Missouri lawmaker: ‘We can do better than Arkansas’ on government wages"

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By Tim Sampson
Missouri News Horizon

Jefferson City, Mo. – As lawmakers continue to grapple with the fact that Missouri pays its government employees less than any other state in the country, they’ve reached at least one conclusion: “Surely we can do better than Arkansas.”

Those were the words from Sen. Mike Kehoe, R-Jefferson City, who has co-chaired the state’s joint interim committee on employee wages. But Kehoe and his fellow committee members, who were charged with coming up with recommendations for improving employee compensation by the beginning of the legislative session in January, say they’ll need more time and resources to undertake a massive overhaul of how government workers are compensated.

Kehoe and other committee members say developing a long-range plan for employee wages is vital in order to keep talented workers from migrating to other states or to the private sector. Members of the committee reached a general consensus to keep their group going past their original deadline and expand the scope of their inquiry.

They’ll seek legislative approval to finance a broad, outside examination of the Missouri employee compensations system – inspired by a similar study that triggered massive reforms in Kansas several years ago.

“When somebody says “study” or “hire a consultant,” it just turns up every hair on my body because I hate hearing those words,” Kehoe said. “But when you have this complicated a program you unfortunately need an outside set of eyes to look at it as an expert.”

This call for a sweeping overhaul stands in contrast to the state Office of Administration’s more modest initially recommendation of a 2 percent pay increase of all government employee pay scales across the board – the first of its kind in roughly a decade.

Committee members say that proposal is not enough to raise Missouri out of last place. For the past six fiscal years, the average annual salary of Missouri workers has ranked either 49th or 50th in the country when compared to other states. During the most recent fiscal year, Missouri’s 51,642 full-time workers were making an average of $36,524 annually.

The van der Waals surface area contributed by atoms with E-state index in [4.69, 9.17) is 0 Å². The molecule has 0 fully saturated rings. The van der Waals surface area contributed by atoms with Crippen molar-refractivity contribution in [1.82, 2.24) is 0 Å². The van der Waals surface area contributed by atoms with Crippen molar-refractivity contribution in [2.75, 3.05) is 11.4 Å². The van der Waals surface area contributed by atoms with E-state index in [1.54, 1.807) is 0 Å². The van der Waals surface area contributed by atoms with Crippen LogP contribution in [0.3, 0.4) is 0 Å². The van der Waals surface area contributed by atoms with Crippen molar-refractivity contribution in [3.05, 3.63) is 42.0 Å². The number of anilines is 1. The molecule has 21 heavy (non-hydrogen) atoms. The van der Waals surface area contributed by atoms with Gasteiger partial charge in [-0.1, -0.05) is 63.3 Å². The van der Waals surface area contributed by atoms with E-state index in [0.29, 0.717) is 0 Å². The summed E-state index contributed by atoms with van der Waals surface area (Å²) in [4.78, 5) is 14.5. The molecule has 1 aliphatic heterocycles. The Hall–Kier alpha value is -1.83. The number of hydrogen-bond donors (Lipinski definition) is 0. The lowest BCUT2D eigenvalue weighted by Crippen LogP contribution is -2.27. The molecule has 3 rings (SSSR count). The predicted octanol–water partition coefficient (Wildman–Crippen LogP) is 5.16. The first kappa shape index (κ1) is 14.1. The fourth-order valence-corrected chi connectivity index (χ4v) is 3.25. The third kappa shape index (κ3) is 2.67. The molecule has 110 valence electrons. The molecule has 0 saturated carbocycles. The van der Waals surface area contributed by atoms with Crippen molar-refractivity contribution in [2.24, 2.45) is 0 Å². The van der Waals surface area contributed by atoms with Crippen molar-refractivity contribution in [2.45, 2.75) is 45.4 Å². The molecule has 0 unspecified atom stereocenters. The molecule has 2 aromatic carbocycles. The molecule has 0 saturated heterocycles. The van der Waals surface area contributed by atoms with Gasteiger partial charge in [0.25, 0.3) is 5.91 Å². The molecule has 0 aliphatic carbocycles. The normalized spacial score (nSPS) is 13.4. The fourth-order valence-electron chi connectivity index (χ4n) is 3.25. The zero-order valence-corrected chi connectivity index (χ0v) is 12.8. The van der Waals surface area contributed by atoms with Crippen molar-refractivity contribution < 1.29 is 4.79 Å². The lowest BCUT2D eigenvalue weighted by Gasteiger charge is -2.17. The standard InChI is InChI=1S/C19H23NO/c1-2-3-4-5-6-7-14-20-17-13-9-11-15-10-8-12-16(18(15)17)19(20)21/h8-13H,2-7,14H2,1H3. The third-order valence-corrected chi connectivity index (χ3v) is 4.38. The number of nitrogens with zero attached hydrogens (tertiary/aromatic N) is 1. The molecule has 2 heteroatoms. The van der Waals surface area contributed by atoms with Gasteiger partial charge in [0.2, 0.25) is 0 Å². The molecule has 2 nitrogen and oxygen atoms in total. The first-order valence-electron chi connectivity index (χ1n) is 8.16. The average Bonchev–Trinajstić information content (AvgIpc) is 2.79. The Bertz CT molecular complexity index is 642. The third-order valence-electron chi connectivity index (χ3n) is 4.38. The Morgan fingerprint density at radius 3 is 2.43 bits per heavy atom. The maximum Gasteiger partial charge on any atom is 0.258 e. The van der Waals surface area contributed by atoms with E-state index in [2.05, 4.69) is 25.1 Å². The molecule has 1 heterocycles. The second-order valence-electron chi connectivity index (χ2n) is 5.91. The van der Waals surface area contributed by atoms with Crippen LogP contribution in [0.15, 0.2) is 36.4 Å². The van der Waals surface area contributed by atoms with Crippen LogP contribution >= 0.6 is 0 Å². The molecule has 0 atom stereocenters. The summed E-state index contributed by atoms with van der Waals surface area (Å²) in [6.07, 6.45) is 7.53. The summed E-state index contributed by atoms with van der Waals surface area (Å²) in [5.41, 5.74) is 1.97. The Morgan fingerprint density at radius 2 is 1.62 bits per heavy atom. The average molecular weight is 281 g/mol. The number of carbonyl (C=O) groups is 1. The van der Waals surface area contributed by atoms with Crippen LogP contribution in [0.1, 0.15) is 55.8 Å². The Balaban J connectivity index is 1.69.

An even more telling figure is that state employees in Missouri make just over half of what federal government employees living and working in Missouri make.

“We have 50,000 state employees,” said Rep. Mike Bernskoetter, R-Jefferson City, who co-chairs the committee. “We have over 900 job titles. And I don’t think a 2 percent pay increase every 10 years is a plan.”

Although Bernskoetter, Kehoe and other committee members say Missouri could find success in following in the steps of Kansas by commissioning a comprehensive, third-party study of the employee compensation system and coming back to the legislature with actionable results, it will be an uphill struggle.

“It’s going to be an extremely tight budget year next year, and hiring an outside vendor to do this kind of study is not going to be popular with everyone,” Bernskoetter said.

If committee members are successful in commissioning a study, it would be the first time such a review of government employee wages will have been conducted in Missouri since 1984